Hearty fruit trees such as apple trees should be pruned when the trees are dormant, usually in late fall or winter according to North Carolina State University. In areas with harsh winters, such as central to northern Ohio, trees should be pruned in late winter to minimize damage by cold weather, but in the temperate south apple trees can be pruned as soon as the tree goes dormant, usually by late October. Pruning should focus on maintaining a strong structure so that the tree can bear the load of fruit it will put forth in summer.
Sharpen your pruning tools before pruning your tree to reduce damage to the tree and speed the healing process. While pruning an apple tree you will use pruning shears, branch loppers and a pruning saw.
Prepare a solution of 1 part bleach and 9 parts water. Soak a clean cloth with this solution and rub the blades of your shears with this solution before pruning an apple tree, after removing diseased wood, and in between pruning trees to avoid spreading diseases.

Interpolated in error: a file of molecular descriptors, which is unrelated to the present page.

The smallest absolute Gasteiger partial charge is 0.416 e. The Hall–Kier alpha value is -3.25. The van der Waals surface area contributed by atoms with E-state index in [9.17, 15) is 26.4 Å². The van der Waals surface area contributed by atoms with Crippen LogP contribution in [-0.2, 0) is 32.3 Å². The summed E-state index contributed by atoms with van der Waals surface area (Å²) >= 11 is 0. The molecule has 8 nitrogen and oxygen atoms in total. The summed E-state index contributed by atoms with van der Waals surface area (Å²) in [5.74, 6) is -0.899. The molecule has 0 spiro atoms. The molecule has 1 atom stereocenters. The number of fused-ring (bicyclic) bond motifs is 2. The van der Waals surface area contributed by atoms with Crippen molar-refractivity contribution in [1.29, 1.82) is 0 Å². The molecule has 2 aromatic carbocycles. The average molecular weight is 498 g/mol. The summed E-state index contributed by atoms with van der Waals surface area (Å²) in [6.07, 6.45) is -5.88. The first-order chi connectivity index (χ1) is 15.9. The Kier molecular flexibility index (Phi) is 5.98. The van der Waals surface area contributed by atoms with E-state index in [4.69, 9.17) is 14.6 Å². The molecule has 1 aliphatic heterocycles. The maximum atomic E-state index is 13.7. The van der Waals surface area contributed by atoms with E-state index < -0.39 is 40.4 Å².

Cut newly planted apple trees so that their leader (central stem) is 36 inches above the soil. Remove the weaker leader for an apple tree with a double or forked leader.
Remove branches that are growing too closely together. Young trees should have evenly spaced branches, like the rungs on a ladder, throughout the tree to promote a strong scaffold.
Remove dead or diseased wood and broken branches.
Prune away any branches that rub against one another. Remove branches that grow toward the tree's trunk instead of away from the trunk and any branches that cross the center of the tree.
Prune out weak or spindly growth form the tree.
Remove any remaining dried apples that did not fall from the tree and were not removed during the growing season.